• Prioritise good posture: Sit upright with good posture at the table to facilitate swallowing and prevent choking.

Equipment and aids to help you eat

For improved grip

  • Built-up or weighted utensils: These utensils feature enlarged handles that are easier to grasp and control. Weighted handles can also provide additional stability for individuals with tremors.
  • Rocker knives: Rocker knives require minimal wrist movement for cutting, making them ideal for individuals with limited hand dexterity.
  • Utensil cuffs: These silicone bands add width and grip to existing cutlery, making them easier to hold.

For better hand-eye coordination

  • Weighted utensils: The added weight of these utensils can improve hand stability and tremor control, allowing for more precise movements while bringing food to the mouth.
  • Plates with raised edges: Consider plates with raised rims that guide food onto utensils, minimising spills and making scooping easier.

For overcoming dexterity limitations

  • Electric or rubber jar openers: These tools effortlessly open jars and containers, eliminating the need for hand strength.
  • Rocker knives: As mentioned previously, rocker knives require minimal wrist movement, making them ideal for individuals with limited hand mobility.
  • Single-handed kitchen tools: Explore tools like one-handed chopping boards, peelers, and can openers designed for easy use with minimal hand strength.

For swallowing difficulties

  • Food thickeners: Thickeners are available in powder or liquid form and can be added to beverages and pureed foods to create a thicker consistency, making swallowing safer and easier.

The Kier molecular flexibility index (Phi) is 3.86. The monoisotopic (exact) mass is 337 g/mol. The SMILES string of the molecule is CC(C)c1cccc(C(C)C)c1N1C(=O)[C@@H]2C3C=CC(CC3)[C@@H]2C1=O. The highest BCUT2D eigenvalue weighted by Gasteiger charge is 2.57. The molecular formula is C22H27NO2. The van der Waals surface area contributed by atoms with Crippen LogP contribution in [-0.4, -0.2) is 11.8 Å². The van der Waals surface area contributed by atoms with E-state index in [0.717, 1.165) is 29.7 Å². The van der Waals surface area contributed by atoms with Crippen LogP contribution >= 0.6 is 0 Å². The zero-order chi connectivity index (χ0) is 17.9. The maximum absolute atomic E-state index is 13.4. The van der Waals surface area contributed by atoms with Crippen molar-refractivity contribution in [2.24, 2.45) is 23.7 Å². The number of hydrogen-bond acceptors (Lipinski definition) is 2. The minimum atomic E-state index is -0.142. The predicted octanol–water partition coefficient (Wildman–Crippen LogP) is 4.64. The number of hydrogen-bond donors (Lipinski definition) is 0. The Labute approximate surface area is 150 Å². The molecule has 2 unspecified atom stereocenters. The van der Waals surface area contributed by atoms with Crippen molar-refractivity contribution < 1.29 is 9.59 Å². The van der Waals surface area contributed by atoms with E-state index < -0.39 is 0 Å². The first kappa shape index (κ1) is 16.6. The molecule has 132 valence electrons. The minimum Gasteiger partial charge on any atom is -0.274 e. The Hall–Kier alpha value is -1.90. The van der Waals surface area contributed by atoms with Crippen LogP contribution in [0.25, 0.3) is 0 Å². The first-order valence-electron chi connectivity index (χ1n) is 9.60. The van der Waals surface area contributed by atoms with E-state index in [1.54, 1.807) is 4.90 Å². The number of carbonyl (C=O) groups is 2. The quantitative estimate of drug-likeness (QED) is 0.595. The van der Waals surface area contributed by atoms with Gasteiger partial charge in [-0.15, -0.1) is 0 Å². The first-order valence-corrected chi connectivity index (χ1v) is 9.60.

• Blended foods: Consider blended or soft foods that require minimal chewing, reducing the risk of choking. Consult a healthcare professional for dietary advice tailored to your specific needs.

Additional things to consider

  • Maintain good hydration: Dehydration can worsen swallowing difficulties. Drink plenty of fluids throughout the day to keep your mouth and throat moist.
  • Seek professional guidance: A speech and language therapist can assess your swallowing difficulties and recommend specific exercises or strategies

Where to buy equipment to help you eat

Plymouth City Council, NHS Devon, and Livewell Southwest have jointly commissioned NRS Healthcare to deliver the Safe+Well service, and they have over 2,500 daily living aids that you can purchase by mail order, telephone, or online.

View the Plymouth Safe+Well website

NRS has a dedicated phone line with a trained team of specialists who can answer any questions you might have. Just call 0345 6461860.

Other places to buy equipment from:

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  • Free assessment tool: Select the area of difficulty that is relevant to you. You will then be asked a few questions to guide you towards helpful daily living aids. 
  • Free telephone advice line: Complete the online form, and we will contact you to arrange a convenient time to call.